FCC Has DTV-Heavy Schedule
Schedule Includes Town-Hall Meeting in DTV-Transition Test Market Wilmington, N.C.
By John Eggerton -- Broadcasting & Cable, 5/27/2008 2:42:00 PM
Federal Communications Commission chairman Kevin Martin and others at the commission are having a busy week on the digital-TV front.
On Monday, the chairman and commissioner Michael Copps were scheduled to meet with officials of Wilmington, N.C., about the test the FCC is conducting there of the digital switch. Major broadcasters in the market agreed to pull the plug on analog TV early -- Sept. 8 -- to help the government gauge the impact of the nationwide cutoff of full-power analog signals in February 2009.
"There are unknowns that no one anticipates and you find out about only when you throw that switch. That's the category that really keeps me up at night," Copps was planning to tell the town-hall-meeting audience. "That’s why this test is so important."
It was Copps' idea to conduct a test, and he again praised the chairman for helping to make it a reality.
Then Tuesday, the FCC is hosting a town meeting at its Washington, D.C., headquarters, where Martin is also expected to preside, aimed at seniors, one of the groups targeted for special attention and help.
That meeting will also include D.C. Delegate Eleanor Holmes Norton and WUSA anchor J.C. Hayward, a member of the National Association of Broadcasters' speakers bureau on the DTV transition. The NAB estimated that about 50,000 Washington households receive over-the-air TV exclusively. "One in five households [are] at risk of losing their television signals Feb. 17, 2009, if they do not take the necessary steps to prepare for the transition," the NAB said.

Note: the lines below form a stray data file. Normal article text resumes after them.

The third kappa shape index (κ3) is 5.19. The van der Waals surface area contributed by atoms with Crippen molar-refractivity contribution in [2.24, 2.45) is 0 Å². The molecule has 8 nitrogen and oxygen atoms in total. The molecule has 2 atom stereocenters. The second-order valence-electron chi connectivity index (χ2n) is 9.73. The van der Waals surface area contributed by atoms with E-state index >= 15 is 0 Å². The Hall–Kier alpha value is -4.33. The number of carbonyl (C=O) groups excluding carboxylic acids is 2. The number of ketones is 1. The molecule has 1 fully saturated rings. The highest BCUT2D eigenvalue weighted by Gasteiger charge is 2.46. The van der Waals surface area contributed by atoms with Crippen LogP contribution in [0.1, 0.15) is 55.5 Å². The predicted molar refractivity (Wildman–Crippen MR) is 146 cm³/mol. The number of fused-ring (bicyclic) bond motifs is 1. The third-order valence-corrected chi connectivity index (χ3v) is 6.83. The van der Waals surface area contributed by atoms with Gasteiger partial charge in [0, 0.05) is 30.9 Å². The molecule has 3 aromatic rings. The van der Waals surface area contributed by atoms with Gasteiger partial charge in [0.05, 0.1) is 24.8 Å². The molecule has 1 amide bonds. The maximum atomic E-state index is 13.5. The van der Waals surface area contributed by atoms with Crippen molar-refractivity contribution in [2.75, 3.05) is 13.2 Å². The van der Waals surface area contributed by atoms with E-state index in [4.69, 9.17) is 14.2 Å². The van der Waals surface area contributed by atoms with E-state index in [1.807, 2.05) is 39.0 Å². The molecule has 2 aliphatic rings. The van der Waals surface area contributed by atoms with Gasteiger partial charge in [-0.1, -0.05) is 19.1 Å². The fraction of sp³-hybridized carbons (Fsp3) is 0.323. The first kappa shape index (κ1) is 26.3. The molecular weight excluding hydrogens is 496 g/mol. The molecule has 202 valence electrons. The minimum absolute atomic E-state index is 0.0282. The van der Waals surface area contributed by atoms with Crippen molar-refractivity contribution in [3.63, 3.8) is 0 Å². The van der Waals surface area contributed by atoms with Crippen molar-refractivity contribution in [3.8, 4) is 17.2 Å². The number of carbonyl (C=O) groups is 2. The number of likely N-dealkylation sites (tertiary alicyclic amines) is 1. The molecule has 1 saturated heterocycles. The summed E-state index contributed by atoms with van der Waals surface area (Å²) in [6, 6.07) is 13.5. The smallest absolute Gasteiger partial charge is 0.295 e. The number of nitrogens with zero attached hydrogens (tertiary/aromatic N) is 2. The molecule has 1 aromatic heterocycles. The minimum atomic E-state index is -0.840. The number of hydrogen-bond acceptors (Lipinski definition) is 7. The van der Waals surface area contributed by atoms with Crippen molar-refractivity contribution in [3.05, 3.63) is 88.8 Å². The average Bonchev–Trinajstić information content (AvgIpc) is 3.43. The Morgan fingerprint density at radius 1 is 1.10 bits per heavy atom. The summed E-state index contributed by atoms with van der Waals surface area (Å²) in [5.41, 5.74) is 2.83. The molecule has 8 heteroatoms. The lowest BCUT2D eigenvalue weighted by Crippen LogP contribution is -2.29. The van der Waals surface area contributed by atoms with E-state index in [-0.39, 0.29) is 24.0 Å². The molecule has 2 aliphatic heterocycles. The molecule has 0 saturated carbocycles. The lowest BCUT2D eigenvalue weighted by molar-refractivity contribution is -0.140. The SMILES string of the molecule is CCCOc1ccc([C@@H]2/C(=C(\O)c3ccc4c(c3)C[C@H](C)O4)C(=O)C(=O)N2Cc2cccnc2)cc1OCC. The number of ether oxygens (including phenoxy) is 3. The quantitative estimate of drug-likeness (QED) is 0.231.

Dude they're not gonna change an entire system so you can get TV. You probably invested in the technology that they didn't choose.
Our DTV works great of course it's not 100%. Even with analog TV you have to aim your antennas and have it just so high. This is why cable came about to give reception to areas that can't receive ANALOG TV.
Eric Post - 5/28/2008 2:05:00 PM EDT
Tried a DTV box yet, Mssrs. Martin and Copps? Hook up the bedroom set with rabbit ears and join the frustrated ranks of early adopters who wonder why the technology is not more robust. Europe's DTV system is much more stable; the U.S. system is very sensitive to interference. That's good for pay cable, not good for free broadcast TV and legions of antenna-dependent set owners who think they should be able to receive free TV with continued ease, whether analog or digital. The death of analog must be delayed until at least Aug. 2011 -- the Canadian date -- so govt. and industry can correct mistakes already made and attack unaddressed issues (lack of attention to DTV's antenna end, for one).
Adam Smith - 5/27/2008 6:26:00 PM EDT
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